Global and domestic supply chain disruptions are making it harder for leaders in the construction industry to get the materials they need. It’s difficult to find the amount of materials required within the projected timeline. This is adding more obstacles to an already challenging job for project managers. Construction leaders that don’t make the necessary adjustments to accommodate the supply chain ramifications jeopardize client relations. Follow these tips for successfully managing material shortages.
It’s crucial to update client contracts to reflect the current climate. When you initially formulated these agreements, supply chains were in much better shape. Revisit clauses pertaining to material provisioning and other relevant content. Keeping these terms within the context of current material shortages and supply chain disruptions will temper client expectations, improve communication, and reduce some commercial risks. Try to make these changes to both ongoing and future contracts.
As a project manager, you’re used to playing the long game. It’s normal to plan several months in advance of a project to ensure you have everything needed to meet contractual obligations on time. The material shortage is a complicated variable you can account for by planning even further ahead. Of course, purchasing materials too far in advance represents its own risk as it could increase overhead costs unnecessarily. However, this might be a risk worth taking to avoid running into supply shortages in the middle of a project.
Major market changes that happen to your disadvantage can actually put you in a good position to renegotiate prices. It’s one of the sole silver linings in the dark cloud of material shortages. Don’t be afraid to put suppliers in the hot seat by requesting lower prices due to the long wait times and strained supplies. You’re taking a tough situation that’s not in your favor and use it as leverage to improve rates. Of course, you should be fully aware of the negotiating power you have because you don’t want to end up losing a supplier.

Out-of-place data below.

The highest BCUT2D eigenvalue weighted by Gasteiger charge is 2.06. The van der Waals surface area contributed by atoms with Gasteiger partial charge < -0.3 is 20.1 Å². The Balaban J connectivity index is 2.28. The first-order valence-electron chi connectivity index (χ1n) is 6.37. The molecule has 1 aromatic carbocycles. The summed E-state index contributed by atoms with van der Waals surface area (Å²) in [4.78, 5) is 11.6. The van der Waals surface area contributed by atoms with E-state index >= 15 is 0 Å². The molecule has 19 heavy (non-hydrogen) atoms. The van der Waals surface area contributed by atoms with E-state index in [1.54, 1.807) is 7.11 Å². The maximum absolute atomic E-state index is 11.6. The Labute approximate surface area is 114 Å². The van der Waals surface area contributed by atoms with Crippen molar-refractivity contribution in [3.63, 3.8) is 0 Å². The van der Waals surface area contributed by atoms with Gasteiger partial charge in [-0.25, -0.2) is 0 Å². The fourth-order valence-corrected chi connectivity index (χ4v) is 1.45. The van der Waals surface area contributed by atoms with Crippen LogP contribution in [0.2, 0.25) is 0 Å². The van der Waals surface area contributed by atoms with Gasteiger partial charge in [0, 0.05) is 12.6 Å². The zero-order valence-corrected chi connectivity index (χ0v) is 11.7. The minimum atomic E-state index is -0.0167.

Further Reading: The Ultimate Guide to Managing Accounts Receivable
Diversification is an excellent way to mitigate risk. When you start feeling the pinch of material shortages with your current providers, it might be time to diversify your suppliers. Having more potential sources doesn’t automatically mean an abundance of materials, but it’s always a good idea to keep an eye out. When you’re anticipating high demand for a particular material, send out a notice to your entire supplier network to get a feel for availability. The more diverse your network, the greater the chances you’ll find what you need.
You have a responsibility to all stakeholders including upper-level management, employees, partners, and clients to remain aboveboard and transparent. Keep everyone in the loop about supply chain issues, anticipated delays, and other obstacles in the road. Managing expectations throughout the entire project is essential for keeping everyone on the same page. Maintaining good communication will go a long way in reducing the negative impact of unavoidable supply chain disruptions.
With longer wait times, greater delays, and lower supplies, it would be a disaster to be forced into redoing or canceling an order. Make sure to double-check the math when calculating the amount of materials you need for the project. Don’t get pressured into making orders too quickly in an attempt to compensate for the supply shortages. Take the time to get the numbers right so you can avoid expensive and time-consuming reorders.
Just because there are more bumps in the supply chain doesn’t mean you should remain in the dark. Reach out to providers to request greater oversight of their supply chains to gain a better understanding of what you can expect. This makes it easier to accurately gauge your project timeline, increases decision-making accuracy, and keeps providers on the hook. Don’t let your material suppliers use the “supply chain” as a universal excuse for other shortcomings.
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